The Two Week Wait
10 Questions To Ask Your Care Provider
Pregnancy After Miscarriage: How Long to Wait Before Trying Again
Bleeding In Pregnancy
Birthing Your Placenta : Active Management versus Physiological Management
When To Stop Breastfeeding | Australian Birth Stories
5 Common Postpartum Experiences
In this week’s episode I chat to Sarah, a mother of two and midwife who cherishes the work she does with pregnant women. When it came time to birth her first baby, she experienced a truly beautiful water birth in the birth centre surrounded by her fellow midwives. Her second pregnancy was symptom-free until her waters broke at 25 weeks. She takes us through her experience, from the denial of what was happening to the frightening realisation that she would be delivering her baby at 25 weeks via classical cesarean and then the stress, grief and elation of NICU life. Sarah offers heartfelt, practical advice for NICU parents, discusses the beauty and challenge of breastfeeding a premature baby and lists the practical things she did everyday to work through her worry and grief. Her micro-preemie, Chloe, is now an energetic, inquisitive two-year-old and Sarah is more passionate than ever about supporting new mothers.
A midwife preparing to birth her first baby has to consciously let go of all the confronting births she has witnessed so she can actively prepare for her own experience. Sarah did exactly this, choosing to bring all of her awareness to the kind of births that she wanted to experience.
“I cherished how much experience I had with pregnant and labouring women. I felt really prepared but you also see the other side where things don’t go to plan and things change unexpectedly, and that can be hard and anxiety-inducing. I just held all the natural, beautiful births I’ve been involved in and focussed on them.”
She fell pregnant easily and had a low risk pregnancy so she was the perfect candidate for the birth centre that she worked in. She woke the day before her due date with light cramps and admits that she felt like a kid on Christmas morning. “I was very excited, I was really looking forward to the labour. I used the tens machine at home and laboured for a few hours. I decided to get in the shower but I didn’t last long in there before I told Casey that we needed to get to the birth centre.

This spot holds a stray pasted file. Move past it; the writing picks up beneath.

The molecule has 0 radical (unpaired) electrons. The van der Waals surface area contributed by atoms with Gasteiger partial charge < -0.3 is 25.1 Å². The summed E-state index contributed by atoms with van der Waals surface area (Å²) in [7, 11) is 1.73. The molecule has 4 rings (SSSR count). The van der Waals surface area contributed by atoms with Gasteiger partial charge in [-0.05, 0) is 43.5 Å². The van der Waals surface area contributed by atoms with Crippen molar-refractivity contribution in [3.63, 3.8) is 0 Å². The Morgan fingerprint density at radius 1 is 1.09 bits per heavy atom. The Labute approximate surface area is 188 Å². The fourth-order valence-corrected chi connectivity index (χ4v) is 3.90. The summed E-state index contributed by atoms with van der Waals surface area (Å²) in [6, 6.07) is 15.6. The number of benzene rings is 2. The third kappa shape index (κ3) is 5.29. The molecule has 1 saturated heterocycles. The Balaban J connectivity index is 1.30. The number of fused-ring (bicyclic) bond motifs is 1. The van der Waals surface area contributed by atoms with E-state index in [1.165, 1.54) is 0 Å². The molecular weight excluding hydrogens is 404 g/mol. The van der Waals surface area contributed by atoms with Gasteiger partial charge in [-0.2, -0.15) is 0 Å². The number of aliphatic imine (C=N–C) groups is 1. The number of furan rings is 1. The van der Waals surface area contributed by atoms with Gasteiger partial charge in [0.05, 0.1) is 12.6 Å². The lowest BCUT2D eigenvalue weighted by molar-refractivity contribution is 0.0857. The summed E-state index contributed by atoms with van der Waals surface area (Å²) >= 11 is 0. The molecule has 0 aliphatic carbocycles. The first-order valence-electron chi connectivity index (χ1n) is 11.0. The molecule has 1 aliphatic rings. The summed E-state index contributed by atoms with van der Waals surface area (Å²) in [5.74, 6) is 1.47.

She talks about the immense challenge of labouring in the car and the relief of hearing that she was 7-8cm. She got in the bath shortly after arriving at the birth centre and basked in the cal of the room; dim lights, candles, soothing music and the buoyancy of warm water.
“I was trying to relax my body as much as possible and then I heard my midwife openig up the birthing kit and I couldn’t believe I was that far. I hardly had to push, the midwife brought him through my legs and onto my chest, and it was the best moment of my life. And the greatest achievement, I was just so proud. Yes, I did it!”
Sarah admits that breastfeeding was extremely hard and the key to reaching her breastfeeding goals was to have great support. Her advice? “Seek support as soon as you can, especially in the early stages when you’re establishing supply and working out your baby’s latch. Support in the early stages can prevent so many problems.”
Sarah developed mastitis on day 6 and after seeking the advice and guidance of trusted lactation consultants and a pediatric surgeon, she chose to get Finn’s tongue tie cut. She ended up feeding him for 17months.
She was teaching a breastfeeding class in the birth centre where she works when she felt herself leaking. She didn’t think much of it but once the class was finished she raced to find a pad that changes colour with amniotic fluid. Her heart sank when she realised her waters had broken at 25 weeks pregnant. Her midwife was by her side within 10 minutes.
“To be honest, I just swore. I was in denial. Wendy wheeled me up to the hospital and advocated for me, we got into the assessment unit and they confirmed my waters had broken, she was breech and high risk for cord prolapse. I had to sign a consent form for a classical cesarean with a vertical scar and by that point I had started contracting. It was really frightening.”